Today 76 nations - 76 countries more than 1/3 of all countries in the world - criminalize consensual sexual acts between persons of the same sex in private over the age of consent. In seven of these countries gays and lesbians can be punished with the death penalty. I believe they should be named - and shamed - Iran, Saudi Arabia, Yemen, United Arab Emirates, Sudan, Nigeria, and Mauritania.
 

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But we cannot let these worst case scenarios stop our daily fight for LGBT-rights. People are discriminated at many levels because of their sexual orientation and gender identity. And we have to carefully consider how we can best help improve the situation for LGBT.
It is an on-going challenge, it is not easy, it can be very sensitive and it will take time. But it has to be addressed - also in countries where the legislation respects core principles of non-discrimination. Even in Denmark, where it is not legal to discriminate anyone because of their sexual preference, we know that ensuring non-discrimination of LGTB takes time and a lot of dialogue. The recent legalization of marriage for homosexuals in churches is a good example, which the Danish Government is very proud of. As Minister for Development Cooperation I have been asked how Denmark reacts to the discrimination of LGBT-people in our priority countries. Will it have an effect on Danish development assistance to that country? Will Denmark stop being a valuated development partner?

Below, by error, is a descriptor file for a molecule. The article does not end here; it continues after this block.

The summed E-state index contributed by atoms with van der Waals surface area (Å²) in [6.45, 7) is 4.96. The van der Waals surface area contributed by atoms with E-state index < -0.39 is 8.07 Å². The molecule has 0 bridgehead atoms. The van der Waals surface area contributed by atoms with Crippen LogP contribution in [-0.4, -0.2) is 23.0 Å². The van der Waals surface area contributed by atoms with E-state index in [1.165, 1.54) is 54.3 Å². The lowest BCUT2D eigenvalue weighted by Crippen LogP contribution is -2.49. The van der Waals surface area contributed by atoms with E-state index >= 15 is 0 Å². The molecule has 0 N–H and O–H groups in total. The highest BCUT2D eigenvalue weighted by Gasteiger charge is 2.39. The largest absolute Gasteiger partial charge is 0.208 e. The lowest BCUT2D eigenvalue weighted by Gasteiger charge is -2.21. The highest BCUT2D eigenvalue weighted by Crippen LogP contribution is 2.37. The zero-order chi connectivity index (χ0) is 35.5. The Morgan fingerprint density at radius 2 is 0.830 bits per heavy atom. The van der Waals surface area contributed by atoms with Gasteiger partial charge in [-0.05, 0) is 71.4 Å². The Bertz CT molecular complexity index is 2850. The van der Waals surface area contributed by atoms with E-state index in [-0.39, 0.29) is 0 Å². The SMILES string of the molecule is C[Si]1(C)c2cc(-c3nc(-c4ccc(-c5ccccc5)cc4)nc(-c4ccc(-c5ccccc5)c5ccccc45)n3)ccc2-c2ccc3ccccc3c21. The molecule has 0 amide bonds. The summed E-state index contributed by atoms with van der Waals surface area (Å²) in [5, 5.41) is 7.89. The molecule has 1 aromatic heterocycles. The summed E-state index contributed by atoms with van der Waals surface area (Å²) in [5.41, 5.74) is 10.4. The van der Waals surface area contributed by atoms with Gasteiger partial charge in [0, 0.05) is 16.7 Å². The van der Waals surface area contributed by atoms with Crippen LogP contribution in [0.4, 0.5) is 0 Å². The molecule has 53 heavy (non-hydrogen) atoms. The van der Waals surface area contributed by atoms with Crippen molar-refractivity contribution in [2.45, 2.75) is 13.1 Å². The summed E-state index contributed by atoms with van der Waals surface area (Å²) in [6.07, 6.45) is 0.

Well - where other partners threaten to stop their development cooperation with these countries from one day to another, the Danish Government has another approach.

 
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We threaten to stay and continue the critical dialogue with the country. We threaten to increase the support of LGBT organisations and other civil society organisations, which fight for human rights. We do not wish to slam the door shut, since this would not help the sexual minorities. Quite the reverse. That would put a stop to our long term work with securing clean drinking water to the poor, getting children to school etc. That would not promote the understanding of human rights nor minority rights. Furthermore, there would be a serious risk that the poor people we help with our development programmes would blame the LGBT-people and make their situation even worse than it already is.
 

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This is also what I hear from the sexual minority groups themselves. They have requested donors NOT always to use development assistance as pressure on LGBT-rights, since it will not promote their cause.